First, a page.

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Grading Philosophy

I have been asked to comment on my grading strategy for the ethics class. Al and I do things a bit differently, and there is definitely not a right or wrong way to do things, but this is my approach.

Coursework categories

I have three types of coursework in my course, each worth a certain percentage of the grade. For each category I will explain my grading philosophy below.

  • Exams, 25%. (1-hour midterm 9%, 2-hour final 16%)
  • Papers and presentations, 40%. (7.5% for each of 4 papers, 10% for the presentation)
  • Class participation and informal assignments, 35%.

I use exams to focus on the two lowest levels of Bloom's taxonomy, Knowledge and Comprehension. (See Wikipedia:Bloom's Taxonomy for more info.) On exams I ask only about definitions, key ideas, theories, and methods that are presented in the textbook or other readings. The reasoning behind this is twofold. First, in our outcomes-based assessment model, we need to be able to demonstrate knowledge and comprehension of ethics-related topics. As this is hard to tease out of longer writing assignments, the exams are a good place to do it. The second is that I do not want "test panic" to cause a student that has prepared conscientiously to do poorly on the exam. This is also why exams have less weight than the papers and presentation.

Papers and presentations

I use papers and presentations to evaluation the upper parts of Bloom's Taxonomy; application, analysis, synthesis and evaluation. I also use papers and presentations to try to move students up from the lower to higher levels of Perry's scheme. In particular, I think it is important for students to formulate their own novel position, and argue for it. As you will see from looking at the paper assignments on this site, I feel that persuasive, thesis-driven writing is the most appropriate type for this class, and that the most important feature of a good paper is an interesting thesis. A well-written paper on a boring thesis will never receive more than a C- in my class, while an interesting paper with a flawed presentation may get an A- or B+.


Just as my paper assignments are persuasive writing, my final presentation assignment is also meant to be persuasive and thesis-driven. I use the Pecha Kucha presentation style. Students must produce a 20-slide talk, where the slides use timer functionality so that they auto-advance every 20 seconds. The result is a talk that is 6 minutes 40 seconds long. Students are encourage to write their script in advance, and practice many times before presenting. Slides should have little or no text, but use imagery to support the student's speech. The goal is to, again, present a talk that is persuasive and entertaining, as well as informative. I find that students that focus on "informative" first end up producing talks that are not at all successful.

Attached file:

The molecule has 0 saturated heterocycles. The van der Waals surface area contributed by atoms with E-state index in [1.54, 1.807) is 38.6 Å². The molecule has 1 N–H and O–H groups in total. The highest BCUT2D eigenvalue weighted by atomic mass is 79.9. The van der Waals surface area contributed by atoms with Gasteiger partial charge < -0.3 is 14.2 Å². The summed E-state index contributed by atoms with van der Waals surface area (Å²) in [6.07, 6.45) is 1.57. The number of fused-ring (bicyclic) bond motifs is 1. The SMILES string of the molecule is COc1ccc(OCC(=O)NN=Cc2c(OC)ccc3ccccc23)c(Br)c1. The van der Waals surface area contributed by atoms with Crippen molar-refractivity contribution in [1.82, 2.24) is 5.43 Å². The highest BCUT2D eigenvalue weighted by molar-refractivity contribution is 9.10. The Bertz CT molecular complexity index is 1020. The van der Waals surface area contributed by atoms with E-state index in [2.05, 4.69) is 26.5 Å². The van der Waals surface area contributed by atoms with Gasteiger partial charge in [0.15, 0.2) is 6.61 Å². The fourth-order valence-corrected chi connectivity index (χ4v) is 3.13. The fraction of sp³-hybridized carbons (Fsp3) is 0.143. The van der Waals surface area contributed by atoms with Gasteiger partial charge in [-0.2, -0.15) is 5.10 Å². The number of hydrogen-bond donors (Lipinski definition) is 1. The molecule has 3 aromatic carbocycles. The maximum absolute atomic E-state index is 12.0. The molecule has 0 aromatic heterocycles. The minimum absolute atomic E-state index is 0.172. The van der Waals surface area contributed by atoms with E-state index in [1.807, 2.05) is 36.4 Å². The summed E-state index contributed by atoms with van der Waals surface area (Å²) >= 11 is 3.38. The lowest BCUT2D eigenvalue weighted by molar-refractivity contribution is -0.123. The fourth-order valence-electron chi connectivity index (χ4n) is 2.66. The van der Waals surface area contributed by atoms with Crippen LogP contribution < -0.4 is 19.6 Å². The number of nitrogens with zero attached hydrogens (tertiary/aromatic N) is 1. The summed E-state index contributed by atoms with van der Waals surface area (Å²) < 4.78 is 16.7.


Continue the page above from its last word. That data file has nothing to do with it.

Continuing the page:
Participation and informal assignments

The most controversial element of my course, at least among my colleagues, is the huge weight I place on "participation." It is important to understand that this is more than just attendance in class. If I give a quiz, the student's quiz score adds participation points. Free-writing assignments, which are used to motivate students to read and prepare for class, give participation points. Any substantive contribution during class discussion, or in-class activities, gives participation points. I assign participation grades based on a traditional bell curve, though I reserve the right to raise or lower the mean depending on my assessment of the overall participation rate of the class as a whole.

The average student gets about 6 participation points per class period (though some earn substantially more or less). Most students earn 2 points per class period for their informal assignments, which are usually free-writing or reflection questions that respond to the assigned reading for the day. I grade informal writing as follows:

  • 3 participation points for a particularly deep or insightful response
  • 2 points if the answer proves that the student read and understood the reading
  • 1 point if the student did something useful
  • 0 points if the student obviously did not prepare for class
Grading informal assignments should not be allowed to take up your grading time, which should be focused on the paper assignments. Grading free-writing is mostly spot checking, and I can usually get the grading done, and recorded in my gradebook, in less than 30 seconds per student.

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